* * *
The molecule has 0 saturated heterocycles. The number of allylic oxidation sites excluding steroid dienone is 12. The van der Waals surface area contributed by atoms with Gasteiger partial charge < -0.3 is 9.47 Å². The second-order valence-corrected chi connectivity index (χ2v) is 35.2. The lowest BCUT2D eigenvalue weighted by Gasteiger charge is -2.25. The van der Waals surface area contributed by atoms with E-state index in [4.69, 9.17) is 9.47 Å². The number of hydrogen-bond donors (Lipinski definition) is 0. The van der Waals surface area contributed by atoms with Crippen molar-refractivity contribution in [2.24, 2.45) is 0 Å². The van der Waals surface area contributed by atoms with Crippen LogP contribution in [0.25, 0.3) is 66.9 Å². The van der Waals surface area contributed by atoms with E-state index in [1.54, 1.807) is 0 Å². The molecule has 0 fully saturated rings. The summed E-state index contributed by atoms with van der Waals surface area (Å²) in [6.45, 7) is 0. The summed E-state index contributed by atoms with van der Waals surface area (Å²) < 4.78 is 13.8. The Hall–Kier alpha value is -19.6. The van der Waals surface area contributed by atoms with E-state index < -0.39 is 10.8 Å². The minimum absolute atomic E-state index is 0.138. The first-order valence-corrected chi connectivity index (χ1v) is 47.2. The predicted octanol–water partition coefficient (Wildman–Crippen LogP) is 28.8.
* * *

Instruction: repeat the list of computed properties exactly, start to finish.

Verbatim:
The molecule has 0 saturated heterocycles. The number of allylic oxidation sites excluding steroid dienone is 12. The van der Waals surface area contributed by atoms with Gasteiger partial charge < -0.3 is 9.47 Å². The second-order valence-corrected chi connectivity index (χ2v) is 35.2. The lowest BCUT2D eigenvalue weighted by Gasteiger charge is -2.25. The van der Waals surface area contributed by atoms with E-state index in [4.69, 9.17) is 9.47 Å². The number of hydrogen-bond donors (Lipinski definition) is 0. The van der Waals surface area contributed by atoms with Crippen molar-refractivity contribution in [2.24, 2.45) is 0 Å². The van der Waals surface area contributed by atoms with Crippen LogP contribution in [0.25, 0.3) is 66.9 Å². The van der Waals surface area contributed by atoms with E-state index in [1.54, 1.807) is 0 Å². The molecule has 0 fully saturated rings. The summed E-state index contributed by atoms with van der Waals surface area (Å²) in [6.45, 7) is 0. The summed E-state index contributed by atoms with van der Waals surface area (Å²) < 4.78 is 13.8. The Hall–Kier alpha value is -19.6. The van der Waals surface area contributed by atoms with E-state index < -0.39 is 10.8 Å². The minimum absolute atomic E-state index is 0.138. The first-order valence-corrected chi connectivity index (χ1v) is 47.2. The predicted octanol–water partition coefficient (Wildman–Crippen LogP) is 28.8.